On April 25, 2005, the Department of Public Instruction received a complaint under state and federal special education law from XXXXX against the Milwaukee Public Schools. This is the department's decision for that complaint. The issue is whether the district failed to determine whether a child is a child with a disability within the required timeline following a parent's request for an evaluation in November 2004.
When a district receives a referral for a child, it must appoint an IEP team to evaluate the child. The IEP team must complete its evaluation, develop an IEP for the child, and notify the parent of the child's placement within 90 days of receipt of the referral, unless the parent agrees to an extension or the department grants one. The district acknowledges that it did not respond timely to the mother's request for an evaluation of her son. On November 16, 2004, the child's mother requested an individualized education program (IEP) team meeting to evaluate her son. Following receipt of the referral, district staff repeatedly attempted to obtain the parent's consent to administer tests and other evaluation materials as part of this child's initial evaluation. The district acknowledges that it did not request that the parent agree to an extension of the 90 day time limit to complete the evaluation until after the 90 days had elapsed on February 14, 2005. On February 23, 2005, the child's mother signed the parent consent form for evaluation and agreed to extend the timeline for completing the evaluation until March 24, 2005. On May 12 the child's mother was notified of the child's placement. On May 26 an IEP team meeting was held to review and revise the child's IEP and determine compensatory services.
The special education leadership liaison (SELL) has met with the administrator at the school as well as members of the IEP team to ensure that in response to a parent request, the district evaluates a child with a disability in a timely manner. In addition the district is conducting a data analysis of all referrals and evaluations for which the SELL, building coordinator/school psychologist, or diagnostic teacher served on initial evaluation IEP teams during the past twelve months. The district must review the data and events in cases where evaluations were completed beyond the 90 days without an extension agreed to by the parent or granted by the department. By July 15, 2005, the district must submit to the department a written report of the findings identifying any problems or barriers to timely completion of evaluations. After the report is submitted the district, working with department staff, will develop a corrective action plan to address any problems and barriers found and conduct training or other activities. Because IEP team meetings were held on May 5, 12, and 26, 2005, for the purpose of completing the evaluation requested by the parent, developing an IEP and determining compensatory services due to the delay in providing services, additional child specific corrective action is not required.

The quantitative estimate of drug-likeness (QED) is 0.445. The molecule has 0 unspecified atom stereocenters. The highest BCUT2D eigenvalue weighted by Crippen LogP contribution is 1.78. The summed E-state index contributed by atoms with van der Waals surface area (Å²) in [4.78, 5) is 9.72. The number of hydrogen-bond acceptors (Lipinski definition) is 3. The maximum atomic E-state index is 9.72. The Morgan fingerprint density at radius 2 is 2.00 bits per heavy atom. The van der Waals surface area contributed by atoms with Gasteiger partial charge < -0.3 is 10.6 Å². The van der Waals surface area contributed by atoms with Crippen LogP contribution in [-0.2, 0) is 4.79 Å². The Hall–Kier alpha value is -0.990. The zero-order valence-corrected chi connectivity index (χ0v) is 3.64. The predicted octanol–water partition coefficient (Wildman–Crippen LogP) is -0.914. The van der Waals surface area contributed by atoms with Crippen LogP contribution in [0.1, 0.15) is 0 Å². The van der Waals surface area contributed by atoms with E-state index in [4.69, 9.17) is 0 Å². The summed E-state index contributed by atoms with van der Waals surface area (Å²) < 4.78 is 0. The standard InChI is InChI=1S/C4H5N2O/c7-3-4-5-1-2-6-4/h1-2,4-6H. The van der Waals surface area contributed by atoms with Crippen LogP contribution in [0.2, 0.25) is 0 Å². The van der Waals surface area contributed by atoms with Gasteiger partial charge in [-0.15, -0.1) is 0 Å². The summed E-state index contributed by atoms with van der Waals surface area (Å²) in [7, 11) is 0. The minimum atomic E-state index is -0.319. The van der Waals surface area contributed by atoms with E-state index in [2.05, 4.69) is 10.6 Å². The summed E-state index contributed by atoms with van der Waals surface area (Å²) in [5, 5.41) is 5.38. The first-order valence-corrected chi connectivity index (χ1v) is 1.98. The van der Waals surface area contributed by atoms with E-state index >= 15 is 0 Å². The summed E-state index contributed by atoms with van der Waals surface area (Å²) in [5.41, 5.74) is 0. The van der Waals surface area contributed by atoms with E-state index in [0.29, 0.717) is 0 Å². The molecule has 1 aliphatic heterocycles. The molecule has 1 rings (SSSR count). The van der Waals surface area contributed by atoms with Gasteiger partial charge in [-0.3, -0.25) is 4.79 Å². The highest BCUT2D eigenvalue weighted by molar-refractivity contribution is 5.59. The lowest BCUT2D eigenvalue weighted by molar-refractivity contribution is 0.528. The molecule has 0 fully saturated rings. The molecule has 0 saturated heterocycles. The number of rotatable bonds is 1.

This concludes our investigation of this complaint.
Carolyn Stanford Taylor
Assistant State Superintendent
Division for Learning Support: Equity and Advocacy